Take Nothing With You – Patrick Gale
(Tinder Press) – 21st August 2018
Set in the 1970’s West-Super-Mare and only son Eustace has been signed up for Cello lessons by his mother. Music is an escape for Eustace and his lessons from his teacher he cannot get enough of. But it is his mother that is not sure of the glamorous teacher. Soon though it is lessons in life and love that take on whole new meanings for Eustace. This is beautifully told story of coming of age and finding out who you really are told with real compassion. A truly wonderful read.
The Lost Words – Robert Macfarlane & Jackie Morris
(Hamish Hamilton) – 5th October 2017
After everything this year, I could not leave The Lost Words out of my selection for the year. It has been the bedrock of my year.
Imagine a world where children no longer talk of Heron’s, Otters, Bluebells, Acorns, Conkers, Dandelion, Bramble to name but a few. Well there are around 50 words that The Oxford Dictionary for Children removed. What they did not reckon on was Jackie Morris and Robert Macfarlane. Here is the most beautiful book imaginable. In words spoken as Spell-Poems and paintings by the amazing Jackie Morris they both bring these words back to life.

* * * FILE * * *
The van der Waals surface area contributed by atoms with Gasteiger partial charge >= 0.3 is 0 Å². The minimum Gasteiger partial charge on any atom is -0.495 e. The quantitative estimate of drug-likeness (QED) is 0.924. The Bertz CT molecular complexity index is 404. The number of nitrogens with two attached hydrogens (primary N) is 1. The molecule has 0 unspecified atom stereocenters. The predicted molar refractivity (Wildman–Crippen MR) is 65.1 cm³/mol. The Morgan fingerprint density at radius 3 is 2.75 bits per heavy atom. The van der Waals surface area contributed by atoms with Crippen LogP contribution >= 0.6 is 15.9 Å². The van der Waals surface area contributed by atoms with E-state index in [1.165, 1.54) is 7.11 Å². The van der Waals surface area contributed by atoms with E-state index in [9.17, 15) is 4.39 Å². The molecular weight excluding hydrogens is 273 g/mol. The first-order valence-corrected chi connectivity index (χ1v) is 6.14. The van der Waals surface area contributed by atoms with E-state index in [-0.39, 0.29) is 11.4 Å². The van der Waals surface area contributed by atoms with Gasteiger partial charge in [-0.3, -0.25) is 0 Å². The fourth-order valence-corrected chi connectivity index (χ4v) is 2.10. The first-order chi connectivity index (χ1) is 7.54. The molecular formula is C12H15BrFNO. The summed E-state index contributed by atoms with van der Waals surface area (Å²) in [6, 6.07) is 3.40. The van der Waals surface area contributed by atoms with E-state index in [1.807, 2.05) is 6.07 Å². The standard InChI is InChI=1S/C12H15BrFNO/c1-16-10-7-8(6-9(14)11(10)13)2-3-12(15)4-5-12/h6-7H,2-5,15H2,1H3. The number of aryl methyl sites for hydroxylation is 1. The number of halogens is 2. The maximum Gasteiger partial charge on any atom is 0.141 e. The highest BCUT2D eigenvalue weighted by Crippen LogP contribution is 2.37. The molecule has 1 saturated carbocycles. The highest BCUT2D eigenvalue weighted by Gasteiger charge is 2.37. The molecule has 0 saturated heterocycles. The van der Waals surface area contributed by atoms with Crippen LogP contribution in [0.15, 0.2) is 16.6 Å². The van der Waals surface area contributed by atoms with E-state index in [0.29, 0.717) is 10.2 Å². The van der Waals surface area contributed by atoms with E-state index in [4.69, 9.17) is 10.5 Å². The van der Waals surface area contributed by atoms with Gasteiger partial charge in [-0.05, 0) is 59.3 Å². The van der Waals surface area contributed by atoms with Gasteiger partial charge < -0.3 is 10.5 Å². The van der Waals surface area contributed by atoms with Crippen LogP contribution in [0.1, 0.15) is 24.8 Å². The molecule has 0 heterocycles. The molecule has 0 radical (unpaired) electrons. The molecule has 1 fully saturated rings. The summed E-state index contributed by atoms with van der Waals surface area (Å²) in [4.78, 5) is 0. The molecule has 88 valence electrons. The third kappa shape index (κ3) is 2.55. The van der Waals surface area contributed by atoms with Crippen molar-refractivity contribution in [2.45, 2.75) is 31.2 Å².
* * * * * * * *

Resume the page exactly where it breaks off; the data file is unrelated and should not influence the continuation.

Many people across the country have raised hundreds of thousands of pounds to bring this book in into Schools, care homes and hospitals. Even today many more are planned to launch. A truly remarkable book that has a life all of its own. And this story for Somerset has only just begun.
And so there we have it. As the old year ends and a new one is about to begin and so it starts all over again. It has been a pleasure and an honour to work with such incredible writers and publishers and I thank them all for their incredible work.
In 2019 I have some great plans ahead I am honoured to have been asked to be an official blogger for The Jewish Book Festival in early March. I will be podcasting through the year and hope to take the podcast on the road to talk to writers and may be a few publishers. I will be doing my usual book giveaways when time permits and also there will be The Wainwright Golden Beer Book Prize.
Have a happy and peaceful 2019 and remember “We read to know that we are not alone”. Books take us to places and to escape all the bad news of the day.
The Last Word Book Review
All Among the Barley – Melissa Harrison
Melissa Harrison was shortlisted for the Costa Novel of the Year Award and longlisted for the Baileys Prize for At Hawthorn Tim. A timeless and memorable novel. With her third novel All Among the Barley (Bloomsbury) I am predicting great things. This is just the most wonderful piece of writing. This is set in 1933 to the backdrop of Wych Farm in Suffolk this is a story as seen by the 14-year-old girl Edie Mather. Although not released until August 23rd I am giving readers a little glimpse of this incredible novel and one to add to your summer reading lists. I promise you will totally fall for Melissa Harrison’s forthcoming novel.